11. Mobile encapsulation and volume reduction system for wet low-level wastes

    SciTech Connect (OSTI)

    Buelt, J.L.

    1985-08-01T23:59:59.000Z

    This report describes the results of the program entitled ''A Preconceptual Study for a Transportable Vitrification Process''. The objective of the study is to determine the feasibility of a Mobile Encapsulation and Volume Reduction System (MEVS). The report contains design criteria, a preconceptual design of the system, a comparison of disposal costs with other solidification technologies, and an assessment of utility interests in the transportable volume reduction service MEVS can provide. The MEVS design employs the use of a joule-heated glass melter to convert the wet low-level wastes into glass. The process is self-sufficient, requiring no direct facility services or reactor personnel. It is capable of servicing one waste type from a minimum of three reactors. The design was used to prepare capital and operating cost estimates. The capital cost for the MEVS is $4,680,000, which includes all labor necessary for design, engineering, inspection, and licensing. The operating cost of the system for servicing a minimum of three reactors is $1,530,000/y for resins or $2,280,000/y for concentrated liquids. The cost estimates compared favorably to the more common solidification process of cementation. Total MEVS operating costs which include processing, transportation and burial, are $191 to $218/ft/sup 3/ waste, whereas quoted costs for cementation and disposal from reactor operators range from $155 to $350/ft/sup 3/. The report concludes with the requirements for additional development, which can be accomplished for less than one sixth of the capital costs. The report also presents the results of an assessment conducted with utility representatives to obtain their expressions of interest in a service of this type.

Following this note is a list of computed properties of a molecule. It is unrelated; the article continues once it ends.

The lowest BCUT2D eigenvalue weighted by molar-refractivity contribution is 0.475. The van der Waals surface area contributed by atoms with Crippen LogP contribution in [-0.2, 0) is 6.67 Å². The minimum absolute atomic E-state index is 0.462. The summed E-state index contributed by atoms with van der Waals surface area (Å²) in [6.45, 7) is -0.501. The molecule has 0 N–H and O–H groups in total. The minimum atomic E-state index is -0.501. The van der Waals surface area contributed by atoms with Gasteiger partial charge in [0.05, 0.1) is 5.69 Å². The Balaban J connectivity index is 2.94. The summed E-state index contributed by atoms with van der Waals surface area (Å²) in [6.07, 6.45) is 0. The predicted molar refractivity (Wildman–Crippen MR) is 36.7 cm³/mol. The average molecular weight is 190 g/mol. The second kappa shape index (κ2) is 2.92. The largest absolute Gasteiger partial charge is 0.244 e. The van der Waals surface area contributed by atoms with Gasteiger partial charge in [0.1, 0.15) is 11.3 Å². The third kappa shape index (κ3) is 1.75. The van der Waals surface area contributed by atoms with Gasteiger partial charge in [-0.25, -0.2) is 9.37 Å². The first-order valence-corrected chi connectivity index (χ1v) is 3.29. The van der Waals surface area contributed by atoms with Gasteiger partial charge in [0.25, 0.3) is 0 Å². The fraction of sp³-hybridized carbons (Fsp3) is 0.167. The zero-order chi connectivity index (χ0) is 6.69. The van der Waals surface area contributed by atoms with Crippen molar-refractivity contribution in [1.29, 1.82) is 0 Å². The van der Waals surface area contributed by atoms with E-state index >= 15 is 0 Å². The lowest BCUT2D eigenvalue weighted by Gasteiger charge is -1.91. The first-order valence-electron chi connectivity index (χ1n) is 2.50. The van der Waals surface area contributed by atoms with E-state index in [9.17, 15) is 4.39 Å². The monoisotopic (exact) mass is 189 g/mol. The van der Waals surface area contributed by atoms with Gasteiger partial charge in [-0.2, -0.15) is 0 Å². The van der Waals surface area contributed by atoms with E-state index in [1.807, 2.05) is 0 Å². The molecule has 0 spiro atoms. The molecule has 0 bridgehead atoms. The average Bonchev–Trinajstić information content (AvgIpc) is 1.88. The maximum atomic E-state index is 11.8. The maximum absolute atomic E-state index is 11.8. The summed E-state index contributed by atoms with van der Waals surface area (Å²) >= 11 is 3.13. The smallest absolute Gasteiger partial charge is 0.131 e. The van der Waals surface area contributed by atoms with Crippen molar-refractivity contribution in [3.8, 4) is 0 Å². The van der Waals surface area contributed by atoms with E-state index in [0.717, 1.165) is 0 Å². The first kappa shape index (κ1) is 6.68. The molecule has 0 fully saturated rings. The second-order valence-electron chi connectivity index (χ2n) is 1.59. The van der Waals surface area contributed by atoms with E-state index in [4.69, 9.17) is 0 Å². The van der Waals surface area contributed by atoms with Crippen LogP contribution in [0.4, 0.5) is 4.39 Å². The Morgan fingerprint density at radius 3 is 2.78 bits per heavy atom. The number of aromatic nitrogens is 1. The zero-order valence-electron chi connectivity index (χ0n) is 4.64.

12. Wetting and strength issues at Al/alpha-alumina interfaces

    SciTech Connect (OSTI)

    Saiz, Eduardo; Tomsia, Antoni P.; Suganuma, Katsuaki

    2003-04-15T23:59:59.000Z

    The wetting behavior and strength at aluminum/alumina interfaces has been an active subject of research. Al/alumina applications include ceramic-metal composites and several applications for electronic industries. In this paper the interface strength and microstructure of Al/alpha-alumina was investigated. We discovered that in a solid-state joining, the strength of the joint increases with increasing joining temperature. In a liquid-state joining, the strength of the joint gradually decreases due to the formation of unbonded areas. The strength, sigma sub b, is expressed by the following equation as a function of unbonded area, A: sigma sub b = 2.22 A + 143 (70 percent {le} A {le} 100 percent). The highest strength reached 400 MPa when the interface was formed at around the melting temperature of aluminum. An aluminum layer close to the interface became a single crystal when it was bonded to a sapphire. The following crystallographic orientation relationship is established: (1{bar 1}1){sub Al}//(001){sub {alpha}}-Al{sub 2} O{sub 3}, (110){sub Al}//<100>{sub {alpha}}-Al{sub 2}O{sub 3}. Amorphous alumina islands were formed at the interface. In the amorphous alumina, gamma-alumina nanocrystals grew from the sapphire, with the same orientation relationship to sapphire as above.

  13. Contact angles in the pseudopotential lattice Boltzmann modeling of wetting

    E-Print Network [OSTI]

    Q. Li; K. H. Luo; Q. J. Kang; Q. Chen

    2014-10-21T23:59:59.000Z